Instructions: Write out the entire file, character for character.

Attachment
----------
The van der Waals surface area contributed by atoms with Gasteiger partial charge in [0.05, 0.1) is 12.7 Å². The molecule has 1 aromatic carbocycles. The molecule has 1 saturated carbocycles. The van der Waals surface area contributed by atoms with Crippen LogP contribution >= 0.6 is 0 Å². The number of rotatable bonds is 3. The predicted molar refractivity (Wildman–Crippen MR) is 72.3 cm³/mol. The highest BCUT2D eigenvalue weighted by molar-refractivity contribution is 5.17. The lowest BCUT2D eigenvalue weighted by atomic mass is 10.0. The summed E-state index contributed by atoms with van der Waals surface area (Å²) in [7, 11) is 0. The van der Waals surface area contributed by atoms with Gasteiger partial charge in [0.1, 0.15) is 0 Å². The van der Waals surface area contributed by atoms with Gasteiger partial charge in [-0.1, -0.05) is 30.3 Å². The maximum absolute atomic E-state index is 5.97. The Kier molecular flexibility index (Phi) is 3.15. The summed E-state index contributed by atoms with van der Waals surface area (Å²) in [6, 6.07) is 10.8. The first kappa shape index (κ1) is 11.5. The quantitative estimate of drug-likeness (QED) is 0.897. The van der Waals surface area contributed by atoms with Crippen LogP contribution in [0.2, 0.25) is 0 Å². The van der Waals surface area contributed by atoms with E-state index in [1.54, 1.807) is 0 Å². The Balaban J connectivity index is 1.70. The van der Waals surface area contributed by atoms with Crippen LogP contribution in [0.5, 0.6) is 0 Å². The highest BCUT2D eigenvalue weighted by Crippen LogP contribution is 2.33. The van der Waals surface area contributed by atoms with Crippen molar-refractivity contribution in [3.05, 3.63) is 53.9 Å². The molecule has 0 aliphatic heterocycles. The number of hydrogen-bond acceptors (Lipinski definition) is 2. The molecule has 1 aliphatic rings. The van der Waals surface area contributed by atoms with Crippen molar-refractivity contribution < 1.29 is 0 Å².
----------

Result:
The van der Waals surface area contributed by atoms with Gasteiger partial charge in [0.05, 0.1) is 12.7 Å². The molecule has 1 aromatic carbocycles. The molecule has 1 saturated carbocycles. The van der Waals surface area contributed by atoms with Crippen LogP contribution >= 0.6 is 0 Å². The number of rotatable bonds is 3. The predicted molar refractivity (Wildman–Crippen MR) is 72.3 cm³/mol. The highest BCUT2D eigenvalue weighted by molar-refractivity contribution is 5.17. The lowest BCUT2D eigenvalue weighted by atomic mass is 10.0. The summed E-state index contributed by atoms with van der Waals surface area (Å²) in [7, 11) is 0. The van der Waals surface area contributed by atoms with Gasteiger partial charge in [0.1, 0.15) is 0 Å². The van der Waals surface area contributed by atoms with Gasteiger partial charge in [-0.1, -0.05) is 30.3 Å². The maximum absolute atomic E-state index is 5.97. The Kier molecular flexibility index (Phi) is 3.15. The summed E-state index contributed by atoms with van der Waals surface area (Å²) in [6, 6.07) is 10.8. The first kappa shape index (κ1) is 11.5. The quantitative estimate of drug-likeness (QED) is 0.897. The van der Waals surface area contributed by atoms with Crippen LogP contribution in [0.2, 0.25) is 0 Å². The van der Waals surface area contributed by atoms with E-state index in [1.54, 1.807) is 0 Å². The Balaban J connectivity index is 1.70. The van der Waals surface area contributed by atoms with Crippen LogP contribution in [0.5, 0.6) is 0 Å². The highest BCUT2D eigenvalue weighted by Crippen LogP contribution is 2.33. The van der Waals surface area contributed by atoms with Crippen molar-refractivity contribution in [3.05, 3.63) is 53.9 Å². The molecule has 0 aliphatic heterocycles. The number of hydrogen-bond acceptors (Lipinski definition) is 2. The molecule has 1 aliphatic rings. The van der Waals surface area contributed by atoms with Crippen molar-refractivity contribution < 1.29 is 0 Å².